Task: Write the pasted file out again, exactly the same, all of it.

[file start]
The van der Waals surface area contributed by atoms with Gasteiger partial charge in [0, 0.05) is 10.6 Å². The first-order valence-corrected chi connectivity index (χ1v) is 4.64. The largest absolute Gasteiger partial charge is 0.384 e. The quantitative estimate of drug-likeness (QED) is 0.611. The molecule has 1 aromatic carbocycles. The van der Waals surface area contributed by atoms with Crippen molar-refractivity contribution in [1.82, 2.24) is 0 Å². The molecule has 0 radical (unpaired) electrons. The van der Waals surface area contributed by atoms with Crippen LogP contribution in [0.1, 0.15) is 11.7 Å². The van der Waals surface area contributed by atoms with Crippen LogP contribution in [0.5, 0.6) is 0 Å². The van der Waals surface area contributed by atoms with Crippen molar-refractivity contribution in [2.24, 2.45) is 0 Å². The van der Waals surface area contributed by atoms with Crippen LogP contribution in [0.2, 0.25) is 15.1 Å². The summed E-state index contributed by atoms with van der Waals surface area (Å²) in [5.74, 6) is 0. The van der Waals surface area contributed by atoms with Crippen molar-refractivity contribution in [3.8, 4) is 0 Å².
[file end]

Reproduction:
The van der Waals surface area contributed by atoms with Gasteiger partial charge in [0, 0.05) is 10.6 Å². The first-order valence-corrected chi connectivity index (χ1v) is 4.64. The largest absolute Gasteiger partial charge is 0.384 e. The quantitative estimate of drug-likeness (QED) is 0.611. The molecule has 1 aromatic carbocycles. The van der Waals surface area contributed by atoms with Crippen molar-refractivity contribution in [1.82, 2.24) is 0 Å². The molecule has 0 radical (unpaired) electrons. The van der Waals surface area contributed by atoms with Crippen LogP contribution in [0.1, 0.15) is 11.7 Å². The van der Waals surface area contributed by atoms with Crippen LogP contribution in [0.5, 0.6) is 0 Å². The van der Waals surface area contributed by atoms with Crippen molar-refractivity contribution in [2.24, 2.45) is 0 Å². The van der Waals surface area contributed by atoms with Crippen LogP contribution in [0.2, 0.25) is 15.1 Å². The summed E-state index contributed by atoms with van der Waals surface area (Å²) in [5.74, 6) is 0. The van der Waals surface area contributed by atoms with Crippen molar-refractivity contribution in [3.8, 4) is 0 Å².